My last blog post questioned whether advocacy is necessary on behalf of happy, thriving pre-schoolers who are receiving a lot of enrichment from their teachers and parents. My conclusion was that if a child’s signs of giftedness are being recognized and accommodated, there is no need for parent advocacy.
But I’ve had second thoughts about that. In British Columbia, all parents have to be aware of the provincial legislation and school district policies that inform what happens in the classroom. Websites of a many school districts indicate that the preferred approach is differentiated instruction in a heterogeneous setting, which research shows is not the best environment for children described as gifted. This approach puts a lot of responsibility on the classroom teacher and, as the BC Teachers’ Federation has argued, teachers are already over-burdened with too many children of different abilities in their classes.
At a macro level, statistics show that the numbers of identified gifted children in British Columbia have fallen from approximately 23,000 in 1996 to just 5,000 in 2015. That doesn’t mean that there are fewer bright children in the province. It means that the schools are not routinely identifying the gifted, and without a formal assessment, the school does not have to provide programming. A shocking effect of the reduced programs for gifted is that fewer teachers specializing in giftedness are needed, and as a result of that, universities are cutting back on their teacher education courses for gifted.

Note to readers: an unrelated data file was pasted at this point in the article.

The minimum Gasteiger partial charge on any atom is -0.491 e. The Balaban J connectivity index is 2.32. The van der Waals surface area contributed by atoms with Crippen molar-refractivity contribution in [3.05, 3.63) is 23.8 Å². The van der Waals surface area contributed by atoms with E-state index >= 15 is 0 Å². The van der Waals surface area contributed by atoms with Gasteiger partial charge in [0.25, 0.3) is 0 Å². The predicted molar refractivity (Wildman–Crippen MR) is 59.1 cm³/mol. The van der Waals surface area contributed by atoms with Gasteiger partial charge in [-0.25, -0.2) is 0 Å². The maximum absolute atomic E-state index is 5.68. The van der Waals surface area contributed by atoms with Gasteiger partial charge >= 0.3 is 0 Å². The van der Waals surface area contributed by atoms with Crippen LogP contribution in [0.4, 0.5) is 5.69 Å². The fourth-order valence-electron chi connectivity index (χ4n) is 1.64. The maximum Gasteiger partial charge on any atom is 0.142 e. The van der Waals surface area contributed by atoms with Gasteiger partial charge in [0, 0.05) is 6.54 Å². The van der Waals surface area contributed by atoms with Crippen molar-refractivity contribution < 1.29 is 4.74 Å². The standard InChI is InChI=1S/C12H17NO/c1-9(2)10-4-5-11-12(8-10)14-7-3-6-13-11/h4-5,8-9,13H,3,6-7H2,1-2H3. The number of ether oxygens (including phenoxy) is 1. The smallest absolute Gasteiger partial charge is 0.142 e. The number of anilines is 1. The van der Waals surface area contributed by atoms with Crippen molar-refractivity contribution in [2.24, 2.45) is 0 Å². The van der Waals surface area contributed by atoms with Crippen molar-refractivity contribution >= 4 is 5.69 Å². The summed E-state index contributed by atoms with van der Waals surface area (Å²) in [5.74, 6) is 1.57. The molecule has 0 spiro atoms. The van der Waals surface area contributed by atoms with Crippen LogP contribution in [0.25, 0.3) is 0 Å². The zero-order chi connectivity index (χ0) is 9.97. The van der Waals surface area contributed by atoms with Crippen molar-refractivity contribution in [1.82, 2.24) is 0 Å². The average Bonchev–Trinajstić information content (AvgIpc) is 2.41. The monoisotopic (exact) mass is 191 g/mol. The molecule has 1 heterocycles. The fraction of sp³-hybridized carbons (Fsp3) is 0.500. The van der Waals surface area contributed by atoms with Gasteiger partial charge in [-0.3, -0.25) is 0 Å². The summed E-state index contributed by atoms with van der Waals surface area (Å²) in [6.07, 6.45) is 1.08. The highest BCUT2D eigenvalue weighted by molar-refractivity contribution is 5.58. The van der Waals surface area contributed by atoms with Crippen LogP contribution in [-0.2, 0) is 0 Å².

In the face of all this comes BC’s new curriculum. After digging through numerous presentations and documents on the Ministry of Education website, I have been unable to find any references to programming for gifted children, or indeed any children with special needs. Additional funding is not provided for gifted children under current legislation and the BCTF website expresses concerns about whether funding for any special needs will be provided under the new curriculum. When I raised this at the VPAC conference a few weeks ago, I was told by a school vice-principal that I was misinformed, that there is documentation being prepared for special education. I’ll keep checking.
In the meantime, all parents and taxpayers and anyone who cares for the children of BC need to keep abreast of government policy, ask questions and challenge the decision-makers. Yes, advocacy needs to take place at every level. Even if your child is still in pre-school!